An Iron Age hoard consisting of 15 gold coins known as ‘staters’ was discovered in Llangoed Community, Anglesey, by three metal-detectorists between July 2021 and March 2022. This is the first hoard of gold staters to be found in all of Wales, whose Iron Age communities did not mint their own coins, and last month it was declared treasure by HM Senior Coroner for North West Wales, Kate Robertson.
The coins all show the bust of Apollo on the obverse (right) – a style thought to be derived from Macedonian gold coins of Philip II – and a two-horsed chariot with charioteer on the reverse. Based on slight variations in the style of each coin, it is believed they were struck between 60 BC and 20 BC at three different mints across an area of what is now Lincolnshire but which during the Iron Age was inhabited by the Corieltavi people.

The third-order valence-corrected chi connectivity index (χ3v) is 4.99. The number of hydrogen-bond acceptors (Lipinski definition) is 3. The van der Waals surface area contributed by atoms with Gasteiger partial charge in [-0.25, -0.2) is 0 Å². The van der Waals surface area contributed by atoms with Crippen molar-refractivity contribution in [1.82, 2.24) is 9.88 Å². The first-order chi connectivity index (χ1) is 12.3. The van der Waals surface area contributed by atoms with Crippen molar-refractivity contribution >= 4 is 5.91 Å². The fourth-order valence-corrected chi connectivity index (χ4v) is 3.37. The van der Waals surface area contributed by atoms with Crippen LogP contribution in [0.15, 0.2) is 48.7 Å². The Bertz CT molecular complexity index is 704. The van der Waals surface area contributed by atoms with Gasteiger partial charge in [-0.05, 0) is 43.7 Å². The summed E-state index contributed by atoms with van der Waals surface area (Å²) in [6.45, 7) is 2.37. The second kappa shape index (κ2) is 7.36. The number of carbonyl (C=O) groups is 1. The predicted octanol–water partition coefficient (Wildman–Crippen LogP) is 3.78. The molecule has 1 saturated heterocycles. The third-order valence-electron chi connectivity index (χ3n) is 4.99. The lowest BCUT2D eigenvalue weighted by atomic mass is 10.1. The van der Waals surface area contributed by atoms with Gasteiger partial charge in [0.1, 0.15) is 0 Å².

There is ongoing debate over how coins from this period were used, but the current consensus is that they probably were not used for everyday transactions. Instead, they may have been a part of a gift exchange between elites or as a votive offering to particular deities, although an archaeological survey of the site by Gwynedd Archaeological Trust was unable to find any more-concrete clues as to why the hoard was buried.
Votive deposits found at Llyn Cerrig Bach (see CA 273) suggest that the island may have been an important religious centre from the 1st century BC to the 1st century AD, while both the Parys Mountain in Anglesey and the nearby Great Orme were major sources of copper, so Iron Age tribes in the region could have received them in exchange for this natural resource.
Oriel Môn museum in Anglesey has expressed an interest in acquiring the hoard once it has been independently valued by the Treasure Valuation Committee.
Image: Amgueddfa Cymru – National Museum Wales